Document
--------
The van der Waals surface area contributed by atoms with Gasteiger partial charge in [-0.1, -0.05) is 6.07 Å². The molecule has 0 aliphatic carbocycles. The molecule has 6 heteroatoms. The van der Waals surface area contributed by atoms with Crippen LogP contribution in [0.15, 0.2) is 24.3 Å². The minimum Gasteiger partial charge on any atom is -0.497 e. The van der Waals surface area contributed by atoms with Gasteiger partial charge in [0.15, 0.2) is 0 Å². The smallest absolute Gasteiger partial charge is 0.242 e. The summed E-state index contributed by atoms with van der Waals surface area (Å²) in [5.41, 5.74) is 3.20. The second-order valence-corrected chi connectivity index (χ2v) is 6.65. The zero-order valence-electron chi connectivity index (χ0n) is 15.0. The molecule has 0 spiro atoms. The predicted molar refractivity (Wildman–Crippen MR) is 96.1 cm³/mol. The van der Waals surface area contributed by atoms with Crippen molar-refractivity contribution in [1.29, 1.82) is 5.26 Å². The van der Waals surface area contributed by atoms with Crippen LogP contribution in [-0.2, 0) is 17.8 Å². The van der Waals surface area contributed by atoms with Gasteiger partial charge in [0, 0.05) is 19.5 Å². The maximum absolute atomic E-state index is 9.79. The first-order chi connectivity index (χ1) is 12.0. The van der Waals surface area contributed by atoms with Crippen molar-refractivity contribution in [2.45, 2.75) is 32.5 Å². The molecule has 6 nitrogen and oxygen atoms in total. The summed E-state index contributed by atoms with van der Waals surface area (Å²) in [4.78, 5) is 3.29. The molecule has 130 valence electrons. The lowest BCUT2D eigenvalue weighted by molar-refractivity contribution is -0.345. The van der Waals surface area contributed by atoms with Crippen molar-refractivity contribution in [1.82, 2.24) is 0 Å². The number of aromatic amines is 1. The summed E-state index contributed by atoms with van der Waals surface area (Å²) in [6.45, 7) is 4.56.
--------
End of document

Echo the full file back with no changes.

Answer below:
The van der Waals surface area contributed by atoms with Gasteiger partial charge in [-0.1, -0.05) is 6.07 Å². The molecule has 0 aliphatic carbocycles. The molecule has 6 heteroatoms. The van der Waals surface area contributed by atoms with Crippen LogP contribution in [0.15, 0.2) is 24.3 Å². The minimum Gasteiger partial charge on any atom is -0.497 e. The van der Waals surface area contributed by atoms with Gasteiger partial charge in [0.15, 0.2) is 0 Å². The smallest absolute Gasteiger partial charge is 0.242 e. The summed E-state index contributed by atoms with van der Waals surface area (Å²) in [5.41, 5.74) is 3.20. The second-order valence-corrected chi connectivity index (χ2v) is 6.65. The zero-order valence-electron chi connectivity index (χ0n) is 15.0. The molecule has 0 spiro atoms. The predicted molar refractivity (Wildman–Crippen MR) is 96.1 cm³/mol. The van der Waals surface area contributed by atoms with Crippen molar-refractivity contribution in [1.29, 1.82) is 5.26 Å². The van der Waals surface area contributed by atoms with Crippen LogP contribution in [-0.2, 0) is 17.8 Å². The van der Waals surface area contributed by atoms with Gasteiger partial charge in [0, 0.05) is 19.5 Å². The maximum absolute atomic E-state index is 9.79. The first-order chi connectivity index (χ1) is 12.0. The van der Waals surface area contributed by atoms with Crippen molar-refractivity contribution in [2.45, 2.75) is 32.5 Å². The molecule has 6 nitrogen and oxygen atoms in total. The summed E-state index contributed by atoms with van der Waals surface area (Å²) in [4.78, 5) is 3.29. The molecule has 130 valence electrons. The lowest BCUT2D eigenvalue weighted by molar-refractivity contribution is -0.345. The van der Waals surface area contributed by atoms with Crippen molar-refractivity contribution in [1.82, 2.24) is 0 Å². The number of aromatic amines is 1. The summed E-state index contributed by atoms with van der Waals surface area (Å²) in [6.45, 7) is 4.56.